Week 5 - Sept. 30th
Migration dont know

There are several good papers up on moodle. Have a look at one or two and think about the costs and benefits of migration. Also, lets start to think about mechanism. How do animals know when, what direction and how far to migrate?

Amazing migrations require amazing mechanisms. We will talk about why animals migrate as well as how animals migrate. Much of migration relies upon accurate orientation and navigation. Consider how it is that you know where you are and where you are going? Without a map, what cues could you use?

How are these migrations accomplished? What physiological changes occur in the animals? How do they know the route? What is the role of genes in establishing migration routes?

Essential Animal Behavior pp 47-56 & 86-92

Emlen S.T. (1969) Bird migration:influence of physoloigcal state upo celestial orientation. Science 165:716-718.
(note: this one opens in acrobat only. It will not open in prerview)
This classic paper describes a season change in behavior. Appreciate how far our understanding has come in the past 40 years, but also note that the simple techniques developed here are still in use today. It is available in Foundations of Animal Behavior.

Moller A.P. (2001) Heritability of arrival date in a migratory bird. Proceedings of the Royal Society. 268:203-206.
In this paper, pay attention to whether or not you are convinced that there is a genetic basis to migratory timing.

Cain, S.D., Boles, L.C., Waang, J.H., Lohmann, K.J. (2005) Magnetic Orientation and Navigation in Marine Turtles, Lobsters, and Molluscs: Concepts and Conundrums. Integrative and Comparative Biology 45:539-546.
This paper provides a good summary of magentic sense in different animals. There have been some very recent advances in this area (see below) however we are still far from understanding this sense which is far from our own umwelt.

Liedvogel, M., Maeda,K., Henbest,K., Schleicher, E., Simon, T., Timmel, C.R., Hore, P.J., Mouristen, H. (2007) Chemical Magnetoreception: Bird Cryptochrome 1a Is Excited by Blue Light and Forms Long-Lived Radical-Pairs PLOSone 10:e1106
For those (like me) with a less strong background in chemistry and physics this paper may be a bit dense so focus on the conclusions. There have been a couple papers in the past year. This would be an exciting topic for a website.

Lohman, K.J. (1992) How Sea Turtles Navigate. Scientific American v?:100-106.
or check out his website for some great information and videos, some of which I will show in class.

and check out the methods on this paper about magnetic orientation in cattle.
Begall, S., Cerveny, J., Neef, j., Vojte, O., and Burda, H. (2008) Magnetic alignment in grazing and resting
cattle and deer. PNAS 105: 13451–13455.


After a Break

Platt (from last week) heavily references this paper. I found it interesting. Not often do we read papers from 1890 (except stuff by Darwin). How much of what Platt has to say still applies today?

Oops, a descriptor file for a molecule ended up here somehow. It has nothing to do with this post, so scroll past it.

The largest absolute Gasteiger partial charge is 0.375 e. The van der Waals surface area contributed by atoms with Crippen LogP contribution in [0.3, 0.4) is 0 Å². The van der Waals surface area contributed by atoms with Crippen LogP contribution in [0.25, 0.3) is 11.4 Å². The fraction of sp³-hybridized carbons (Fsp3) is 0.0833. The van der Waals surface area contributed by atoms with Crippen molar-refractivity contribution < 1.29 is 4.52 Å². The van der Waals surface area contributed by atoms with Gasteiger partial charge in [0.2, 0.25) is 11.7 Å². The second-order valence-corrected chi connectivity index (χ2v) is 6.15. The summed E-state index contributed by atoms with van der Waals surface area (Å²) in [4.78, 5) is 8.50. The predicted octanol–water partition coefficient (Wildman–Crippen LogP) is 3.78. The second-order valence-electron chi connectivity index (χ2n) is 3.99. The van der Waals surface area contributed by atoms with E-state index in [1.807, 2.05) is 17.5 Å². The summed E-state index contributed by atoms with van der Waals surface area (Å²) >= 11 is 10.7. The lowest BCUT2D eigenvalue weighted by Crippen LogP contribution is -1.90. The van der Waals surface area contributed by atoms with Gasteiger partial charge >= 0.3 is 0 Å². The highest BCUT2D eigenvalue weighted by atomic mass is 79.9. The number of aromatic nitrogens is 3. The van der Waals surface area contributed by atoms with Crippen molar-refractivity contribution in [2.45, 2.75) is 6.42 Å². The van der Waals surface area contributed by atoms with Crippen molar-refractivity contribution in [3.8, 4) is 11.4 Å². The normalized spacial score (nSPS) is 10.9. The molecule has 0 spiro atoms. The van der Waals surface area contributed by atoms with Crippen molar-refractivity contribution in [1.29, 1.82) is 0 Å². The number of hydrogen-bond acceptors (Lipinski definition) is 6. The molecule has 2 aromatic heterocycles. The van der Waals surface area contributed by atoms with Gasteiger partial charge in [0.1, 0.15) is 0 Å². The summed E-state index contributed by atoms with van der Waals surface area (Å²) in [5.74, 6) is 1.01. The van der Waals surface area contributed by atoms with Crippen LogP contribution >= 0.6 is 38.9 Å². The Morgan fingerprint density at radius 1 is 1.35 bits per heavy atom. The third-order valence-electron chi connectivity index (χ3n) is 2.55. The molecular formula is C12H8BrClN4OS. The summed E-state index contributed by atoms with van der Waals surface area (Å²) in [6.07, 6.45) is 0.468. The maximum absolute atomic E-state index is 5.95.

Chamberlain, T.C. (1890) The Method of Multiple Working Hypotheses. Science 15:92-97.
note: this one opens only in acrobat, not preview.


Week 5 - Oct. 2nd - Discussion Day
Neural Basis of Behavior in Birds.

birdsongWe will stick with the nervous system theme and look at plasticity of the nervous system. We will use this topic to address an issue that arises in the Nature vs. Nurture debate, or the debate of Learned vs. Innate as the early ethologist used to classify behavior. Throughout ontogeny, an organisms behavior may change, it may also change according to season, or it may change in response to external stimuli and experience (this is called learning). These behavioral changes that occur on longer time scales are often dependent upon changes in the nervous system. To keep this topic to a manageable size, we will focus on bird brains and the neural circuits that underlie the production of song.

Essential Animal Behavior p 66-76
Marler and Tamura (1964) Culturally Transmitted Patterns of Vocal Behavior in Sparrows. Science 146:1483-1486.
also available in Foundations of Animal Behavior.
Marler (2004) Innateness and the instinct to learn. Annals of the Brazilian Academy of Sciences 76:189-200.
Brenowitz, E.A., Margoliash, D., and Nordeen, K.W. (1997) An introduction to birdsong and the avian song system. Journal of Neurobiology 33:495-500.


(Discussion Question Day on the following topic)

Pay attention to how this is different from into-bio texts:
West_Eberhard (2005) Developmental plasticity and the origin of species differences. PNAS 102:6543– 6549.

Following the suggestion of a student from last year, I've also included two reviews of West-Eberhard's book These reviews may help you to understand some of the debate that surrounds her claims and should be consulted as you prepare answers to the questions.

Answer one of the short answer questions and one of the essay questions please
(download word doc)

short- ANSWER
1) In your own words, possibly with a bit of reading outside of West Eberhard, describe the "Neo-Darwinian Synthesis" (also known as "the modern synthesis") and find out who some of the major contributors were.

2) Though it isn't central to understanding this paper, if you don't know what meiotic drive is, look it up, and then describe in your own words how selection acts differently on those genes that are involved in meiotic drive.

3) What is meant by the term "evolutionary potential"?

Short -ESSAY
4) Go back to Thierry's paper from the second week.
Identify points on which Thierry and West-Eberhard agree.
Identify points on which Thierry and West-Ebrahard would not agree.

5) Read both of the reviews of West-Eberhard's recent book. Based upon her arguments in the assigned paper, decide which reviewer you agree with and prepare a short (~ paragraph) review of the assigned paper from your position. Draw statements, or examples from her paper to support your position.